On March 11, 1918, what are believed to be the first cases of the 1918 flu epidemic were reported at Fort Riley, Kansas.
Just before breakfast on the morning of March 11, Private Albert Gitchell of the U.S. Army reports to the hospital at Fort Riley, Kansas, complaining of the cold-like symptoms of sore throat, fever and headache. By noon, over 100 of his fellow soldiers had reported similar symptoms, marking what are believed to be the first cases in the historic influenza epidemic of 1918. The flu would eventually kill 675,000 Americans and more than 20 million people (some believe the total may be closer to 40 million) around the world, proving to be a far deadlier force than even the First World War.
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For books about the 1918 influenza epidemic or novels set in a world shaped by the epidemic, check these out…
When the great influenza epidemic strikes Duluth, Minnesota, in 1918, Marven’s parents know they must send their son far away to keep him safe from the disease. So the ten-year-old boards a train headed for a logging camp, not knowing if he will ever see his family again. In the great north woods, Marven finds a new world of towering trees, endless expanses of snow, and lumberjacks as big as grizzly bears. He feels very alone among the enormous woodsmen–until he meets Jean-Louis, the burliest jack of all, and they become fast friends.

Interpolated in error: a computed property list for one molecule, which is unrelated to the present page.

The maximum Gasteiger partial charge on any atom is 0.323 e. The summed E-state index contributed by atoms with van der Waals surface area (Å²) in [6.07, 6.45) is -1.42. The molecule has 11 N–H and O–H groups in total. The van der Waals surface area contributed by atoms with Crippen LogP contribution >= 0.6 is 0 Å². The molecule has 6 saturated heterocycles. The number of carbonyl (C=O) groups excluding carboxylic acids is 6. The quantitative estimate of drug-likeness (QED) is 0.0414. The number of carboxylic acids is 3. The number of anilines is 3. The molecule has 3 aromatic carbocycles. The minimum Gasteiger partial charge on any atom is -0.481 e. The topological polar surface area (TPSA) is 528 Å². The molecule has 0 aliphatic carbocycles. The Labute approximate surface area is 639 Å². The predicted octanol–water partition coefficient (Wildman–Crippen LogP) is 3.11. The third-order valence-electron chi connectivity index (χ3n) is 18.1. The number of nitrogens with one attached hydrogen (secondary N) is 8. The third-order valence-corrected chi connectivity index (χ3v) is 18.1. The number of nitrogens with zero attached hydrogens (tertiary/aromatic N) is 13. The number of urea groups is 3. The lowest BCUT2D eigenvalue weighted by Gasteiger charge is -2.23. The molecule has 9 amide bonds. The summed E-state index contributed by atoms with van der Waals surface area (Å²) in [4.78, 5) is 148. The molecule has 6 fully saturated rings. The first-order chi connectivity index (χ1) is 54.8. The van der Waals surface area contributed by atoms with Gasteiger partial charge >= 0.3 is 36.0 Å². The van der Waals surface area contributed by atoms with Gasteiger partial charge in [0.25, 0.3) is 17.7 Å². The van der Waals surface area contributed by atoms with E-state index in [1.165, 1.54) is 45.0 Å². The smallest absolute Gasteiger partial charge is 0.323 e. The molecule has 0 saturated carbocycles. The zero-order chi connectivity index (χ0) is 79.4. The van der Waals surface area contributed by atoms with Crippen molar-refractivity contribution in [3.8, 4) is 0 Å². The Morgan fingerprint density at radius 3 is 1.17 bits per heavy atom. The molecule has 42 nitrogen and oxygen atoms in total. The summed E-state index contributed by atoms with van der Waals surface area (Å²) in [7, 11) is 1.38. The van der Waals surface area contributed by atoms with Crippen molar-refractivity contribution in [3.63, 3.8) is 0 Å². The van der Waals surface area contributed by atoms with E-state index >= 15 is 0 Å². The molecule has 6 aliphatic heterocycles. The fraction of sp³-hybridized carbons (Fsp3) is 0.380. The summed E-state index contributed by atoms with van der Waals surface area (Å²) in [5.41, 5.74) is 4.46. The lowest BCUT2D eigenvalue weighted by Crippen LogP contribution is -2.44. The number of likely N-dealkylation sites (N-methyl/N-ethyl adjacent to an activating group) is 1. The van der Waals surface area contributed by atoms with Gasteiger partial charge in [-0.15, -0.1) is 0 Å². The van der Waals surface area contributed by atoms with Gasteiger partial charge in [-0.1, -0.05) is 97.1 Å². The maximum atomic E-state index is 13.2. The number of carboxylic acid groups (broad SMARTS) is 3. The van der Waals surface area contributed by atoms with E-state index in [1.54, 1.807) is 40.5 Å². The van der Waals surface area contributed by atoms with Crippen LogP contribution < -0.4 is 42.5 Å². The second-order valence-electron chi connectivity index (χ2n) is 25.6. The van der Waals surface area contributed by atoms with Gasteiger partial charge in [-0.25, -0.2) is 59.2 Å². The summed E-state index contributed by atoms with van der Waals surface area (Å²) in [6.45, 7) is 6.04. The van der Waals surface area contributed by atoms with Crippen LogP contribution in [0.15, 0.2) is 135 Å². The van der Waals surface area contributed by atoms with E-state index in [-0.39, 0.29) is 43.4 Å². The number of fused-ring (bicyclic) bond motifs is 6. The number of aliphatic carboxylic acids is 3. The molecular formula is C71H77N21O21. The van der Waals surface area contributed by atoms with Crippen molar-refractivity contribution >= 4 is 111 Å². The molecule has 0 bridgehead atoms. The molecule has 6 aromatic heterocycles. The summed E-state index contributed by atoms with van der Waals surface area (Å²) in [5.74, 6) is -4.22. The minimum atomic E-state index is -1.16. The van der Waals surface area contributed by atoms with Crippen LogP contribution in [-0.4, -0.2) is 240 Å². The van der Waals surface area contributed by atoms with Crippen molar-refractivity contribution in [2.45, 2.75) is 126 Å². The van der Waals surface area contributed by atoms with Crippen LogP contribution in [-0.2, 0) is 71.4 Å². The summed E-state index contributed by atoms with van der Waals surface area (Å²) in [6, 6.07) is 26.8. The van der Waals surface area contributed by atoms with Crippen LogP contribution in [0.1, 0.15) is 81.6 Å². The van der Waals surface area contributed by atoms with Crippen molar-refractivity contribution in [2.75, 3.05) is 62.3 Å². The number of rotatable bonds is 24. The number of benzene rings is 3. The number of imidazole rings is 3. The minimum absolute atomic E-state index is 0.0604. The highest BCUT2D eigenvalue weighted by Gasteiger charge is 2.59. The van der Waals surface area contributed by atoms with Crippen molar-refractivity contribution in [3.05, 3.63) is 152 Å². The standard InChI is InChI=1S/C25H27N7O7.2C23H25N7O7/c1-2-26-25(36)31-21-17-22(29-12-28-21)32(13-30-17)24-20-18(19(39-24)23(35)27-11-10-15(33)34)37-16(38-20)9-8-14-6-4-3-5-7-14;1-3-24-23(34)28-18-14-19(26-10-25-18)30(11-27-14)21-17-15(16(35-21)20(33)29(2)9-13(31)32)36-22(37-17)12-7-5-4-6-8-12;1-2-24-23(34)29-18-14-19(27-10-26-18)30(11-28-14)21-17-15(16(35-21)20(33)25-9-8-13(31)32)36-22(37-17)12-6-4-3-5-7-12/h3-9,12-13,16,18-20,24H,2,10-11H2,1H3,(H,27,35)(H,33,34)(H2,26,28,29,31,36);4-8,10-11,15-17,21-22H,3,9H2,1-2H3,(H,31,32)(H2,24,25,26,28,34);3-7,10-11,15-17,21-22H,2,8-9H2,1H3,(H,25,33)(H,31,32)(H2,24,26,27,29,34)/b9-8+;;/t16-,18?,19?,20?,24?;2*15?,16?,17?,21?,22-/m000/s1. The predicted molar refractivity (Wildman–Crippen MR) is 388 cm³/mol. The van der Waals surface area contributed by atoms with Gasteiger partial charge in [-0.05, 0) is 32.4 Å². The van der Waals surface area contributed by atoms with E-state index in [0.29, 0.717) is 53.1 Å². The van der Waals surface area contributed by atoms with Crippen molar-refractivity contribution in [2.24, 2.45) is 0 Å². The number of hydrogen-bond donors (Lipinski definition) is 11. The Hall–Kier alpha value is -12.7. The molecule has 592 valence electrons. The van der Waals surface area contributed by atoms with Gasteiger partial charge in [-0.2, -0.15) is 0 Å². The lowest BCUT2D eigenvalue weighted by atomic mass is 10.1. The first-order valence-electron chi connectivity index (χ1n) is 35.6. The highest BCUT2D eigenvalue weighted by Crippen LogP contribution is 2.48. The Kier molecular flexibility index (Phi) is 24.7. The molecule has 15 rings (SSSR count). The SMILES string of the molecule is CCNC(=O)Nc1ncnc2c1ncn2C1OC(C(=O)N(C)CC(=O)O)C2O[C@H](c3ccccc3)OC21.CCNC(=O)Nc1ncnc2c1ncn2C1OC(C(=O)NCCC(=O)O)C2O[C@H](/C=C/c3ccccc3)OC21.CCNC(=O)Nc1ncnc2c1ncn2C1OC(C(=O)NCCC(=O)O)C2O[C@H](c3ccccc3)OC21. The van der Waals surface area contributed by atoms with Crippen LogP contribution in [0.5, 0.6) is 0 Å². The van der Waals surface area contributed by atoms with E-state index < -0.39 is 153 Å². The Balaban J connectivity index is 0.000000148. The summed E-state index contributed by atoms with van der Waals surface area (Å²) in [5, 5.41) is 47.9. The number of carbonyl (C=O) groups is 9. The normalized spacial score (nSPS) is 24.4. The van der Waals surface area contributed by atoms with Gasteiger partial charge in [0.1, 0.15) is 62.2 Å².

When the influenza epidemic of 1918 comes to Vermont, eleven-year-old Margaret, who has always wanted to be a physician, finds out what doctoring is like.